Friday, December 3, 2010

You are the Christ, the Son of the Living God

Before I begin this next note, I need to stress that this is going to be a much more shallow read than I would like. When I have more time and energy, I may come back and revisit this with the proper research and study. There is so much in this passage that I cannot hope to bring out any more than a small portion right now.

We're looking at Matthew 16:13-20 here. In most of your Bibles, it's probably subtitled "Peter Confesses Jesus as the Christ" (unless you're like one of my friends who blacks out the subtitles with a sharpy). So Jesus and his disciples arrive in Caesarea Philippi, a largely pagan area. I've heard it suggested that he does this to escape from the crowds and the pharisees that are constantly following him around, and if so, it works. For some time now they've been absolutely swamped with people, and Christ, perhaps, wants some peace and quiet in which to teach his disciples.

So they're in Ceasarea Phillipi, and he asks his disciples, "Who do people say that the Son of Man is?" The "Son of Man" is himself, clearly. Also, when he says "people," he means everybody, not just the learned, the pharisees. He's asking, "Who do the common people say that I am?" And the disciples answer, "Some say John the Baptist, others say Elijah, and others Jeremiah or one of the prophets." The first view is demonstrated by Herod in 14:2, who thinks John the Baptist has come back to life. The next reflects a belief that Christ is not the Messiah himself, but the forerunner for the Messiah (a role actually fulfilled by John the Baptist himself). As for Jeremiah... not really sure about him. But in any case, one thing is for sure--the people do not know who Jesus is. Their answers are confused and incorrect.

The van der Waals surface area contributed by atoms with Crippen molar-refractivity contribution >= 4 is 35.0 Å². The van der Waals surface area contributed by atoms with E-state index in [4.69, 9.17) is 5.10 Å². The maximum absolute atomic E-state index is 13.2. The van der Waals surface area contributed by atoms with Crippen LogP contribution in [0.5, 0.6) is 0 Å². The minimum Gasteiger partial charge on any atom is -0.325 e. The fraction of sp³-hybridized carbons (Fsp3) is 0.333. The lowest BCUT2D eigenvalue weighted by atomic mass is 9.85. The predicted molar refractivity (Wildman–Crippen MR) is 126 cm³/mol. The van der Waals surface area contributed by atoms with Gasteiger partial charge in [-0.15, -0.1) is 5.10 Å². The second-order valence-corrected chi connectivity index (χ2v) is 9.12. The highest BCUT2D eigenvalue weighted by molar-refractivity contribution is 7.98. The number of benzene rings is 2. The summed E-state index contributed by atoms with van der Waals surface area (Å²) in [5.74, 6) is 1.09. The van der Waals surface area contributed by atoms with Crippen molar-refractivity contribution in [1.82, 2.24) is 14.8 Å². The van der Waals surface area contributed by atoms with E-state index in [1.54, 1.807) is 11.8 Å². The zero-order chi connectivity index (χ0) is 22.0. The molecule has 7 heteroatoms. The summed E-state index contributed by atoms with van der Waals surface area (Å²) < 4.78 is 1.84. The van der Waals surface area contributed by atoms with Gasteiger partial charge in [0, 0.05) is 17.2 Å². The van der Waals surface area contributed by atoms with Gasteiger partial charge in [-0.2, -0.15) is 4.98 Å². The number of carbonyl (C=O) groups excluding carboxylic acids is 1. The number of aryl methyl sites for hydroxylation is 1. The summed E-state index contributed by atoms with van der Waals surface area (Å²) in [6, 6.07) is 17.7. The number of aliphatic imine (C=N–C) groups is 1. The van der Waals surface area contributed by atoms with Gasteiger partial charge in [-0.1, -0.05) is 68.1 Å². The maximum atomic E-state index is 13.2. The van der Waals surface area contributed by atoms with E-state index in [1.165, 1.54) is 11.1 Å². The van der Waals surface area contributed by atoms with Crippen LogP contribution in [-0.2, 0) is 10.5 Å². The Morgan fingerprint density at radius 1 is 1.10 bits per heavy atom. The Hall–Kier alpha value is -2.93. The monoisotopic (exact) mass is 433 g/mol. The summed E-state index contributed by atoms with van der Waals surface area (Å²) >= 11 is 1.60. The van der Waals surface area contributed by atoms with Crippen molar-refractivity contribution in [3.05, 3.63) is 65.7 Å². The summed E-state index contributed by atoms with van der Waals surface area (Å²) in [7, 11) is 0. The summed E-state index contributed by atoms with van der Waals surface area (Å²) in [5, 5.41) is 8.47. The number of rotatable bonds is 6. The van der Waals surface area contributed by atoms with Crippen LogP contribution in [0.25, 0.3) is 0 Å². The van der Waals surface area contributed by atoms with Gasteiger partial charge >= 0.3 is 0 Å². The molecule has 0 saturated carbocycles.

Then Jesus asks, "But who do you say that I am?" The emphasis here is clearly on the "you"--those other answers were wrong, but what do you think? And now it is not the disciples in general who answer, but Peter specifically--once again, Peter has singled himself out. His reply is quick and to the point--"You are the Christ, the Son of the Living God." No hedging, no "I think..." or "Maybe..." Peter knows. Only a short time ago he saw this man walk on water, felt him grasp his hand and pull him out the waves when he was drowning. Peter's seen him feed first 5,000, then 4,000 people with a few scraps of food. Peter has been with Christ, experienced what he can do first-hand.

And you have to love Jesus' reply. "Blessed are you, Simon Bar-Jonah! For flesh and blood have not revealed this to you, but my Father who is in heaven." Let's break this down. Jesus is not blessing Peter. He is observing that Peter has, in fact, been blessed. And how does Jesus know that Peter has been blessed? Because he knows who Jesus is. He's saying, "Simon, God has blessed you, because he has revealed who I am to you." And Jesus is rejoicing that His Father has revealed this to Peter--it's even possible that Jesus prayed for this very revelation to occur.

So, originally this note was about twice as long, but that was too long for a single blog post, so I'm breaking it up. The next post will cover the next aspect of Jesus' response to Peter.

This post was written in 2010. And in 2014, I published my very own book, Simon, Who Is Called Peter. It's a First-Person narration, meaning it gets you inside the head of Jesus' most notorious disciple. However, it's also extensively footnoted, referencing dozens of commentaries and scholarly works on the life of Peter. CLint Arnold, Dean of Talbot School of Theology, calls it "an account that is both faithful to the biblical text and engagingly expressed," and Darian Lockett, Professor of Biblical and Theological Studies, describes it as "a comprehensive portrait of Peter that is delightfully and skillfully woven together with the fabric of the New Testament." If that sounds like something you'd like to read, check it out!

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